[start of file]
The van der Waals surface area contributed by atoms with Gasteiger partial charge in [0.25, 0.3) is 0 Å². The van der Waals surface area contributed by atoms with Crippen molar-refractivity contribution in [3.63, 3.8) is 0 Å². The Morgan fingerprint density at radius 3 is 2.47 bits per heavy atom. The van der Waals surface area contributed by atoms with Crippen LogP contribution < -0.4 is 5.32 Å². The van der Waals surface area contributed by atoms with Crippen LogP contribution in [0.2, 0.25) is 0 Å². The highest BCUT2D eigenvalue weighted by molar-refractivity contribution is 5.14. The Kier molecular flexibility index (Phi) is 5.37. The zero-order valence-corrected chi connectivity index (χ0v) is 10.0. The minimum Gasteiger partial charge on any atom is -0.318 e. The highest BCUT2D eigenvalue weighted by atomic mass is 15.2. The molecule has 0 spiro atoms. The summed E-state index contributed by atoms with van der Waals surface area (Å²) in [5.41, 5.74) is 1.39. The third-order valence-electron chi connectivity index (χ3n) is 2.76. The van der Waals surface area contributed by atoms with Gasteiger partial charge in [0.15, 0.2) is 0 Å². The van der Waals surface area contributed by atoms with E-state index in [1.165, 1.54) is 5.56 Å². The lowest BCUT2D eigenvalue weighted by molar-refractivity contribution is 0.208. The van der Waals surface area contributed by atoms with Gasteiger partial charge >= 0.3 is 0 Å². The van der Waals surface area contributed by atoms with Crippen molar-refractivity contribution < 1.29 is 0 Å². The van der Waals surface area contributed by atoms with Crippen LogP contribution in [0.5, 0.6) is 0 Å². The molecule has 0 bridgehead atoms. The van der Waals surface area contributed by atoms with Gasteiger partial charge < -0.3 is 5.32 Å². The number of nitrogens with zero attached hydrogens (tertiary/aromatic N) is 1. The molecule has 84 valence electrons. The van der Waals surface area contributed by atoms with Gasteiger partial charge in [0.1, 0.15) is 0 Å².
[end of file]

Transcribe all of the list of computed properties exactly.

The van der Waals surface area contributed by atoms with Gasteiger partial charge in [0.25, 0.3) is 0 Å². The van der Waals surface area contributed by atoms with Crippen molar-refractivity contribution in [3.63, 3.8) is 0 Å². The Morgan fingerprint density at radius 3 is 2.47 bits per heavy atom. The van der Waals surface area contributed by atoms with Crippen LogP contribution < -0.4 is 5.32 Å². The van der Waals surface area contributed by atoms with Crippen LogP contribution in [0.2, 0.25) is 0 Å². The highest BCUT2D eigenvalue weighted by molar-refractivity contribution is 5.14. The Kier molecular flexibility index (Phi) is 5.37. The zero-order valence-corrected chi connectivity index (χ0v) is 10.0. The minimum Gasteiger partial charge on any atom is -0.318 e. The highest BCUT2D eigenvalue weighted by atomic mass is 15.2. The molecule has 0 spiro atoms. The summed E-state index contributed by atoms with van der Waals surface area (Å²) in [5.41, 5.74) is 1.39. The third-order valence-electron chi connectivity index (χ3n) is 2.76. The van der Waals surface area contributed by atoms with Gasteiger partial charge in [0.15, 0.2) is 0 Å². The van der Waals surface area contributed by atoms with E-state index in [1.165, 1.54) is 5.56 Å². The lowest BCUT2D eigenvalue weighted by molar-refractivity contribution is 0.208. The van der Waals surface area contributed by atoms with Gasteiger partial charge >= 0.3 is 0 Å². The van der Waals surface area contributed by atoms with Crippen molar-refractivity contribution < 1.29 is 0 Å². The van der Waals surface area contributed by atoms with Crippen LogP contribution in [0.5, 0.6) is 0 Å². The molecule has 0 bridgehead atoms. The van der Waals surface area contributed by atoms with Gasteiger partial charge < -0.3 is 5.32 Å². The number of nitrogens with zero attached hydrogens (tertiary/aromatic N) is 1. The molecule has 84 valence electrons. The van der Waals surface area contributed by atoms with Gasteiger partial charge in [0.1, 0.15) is 0 Å².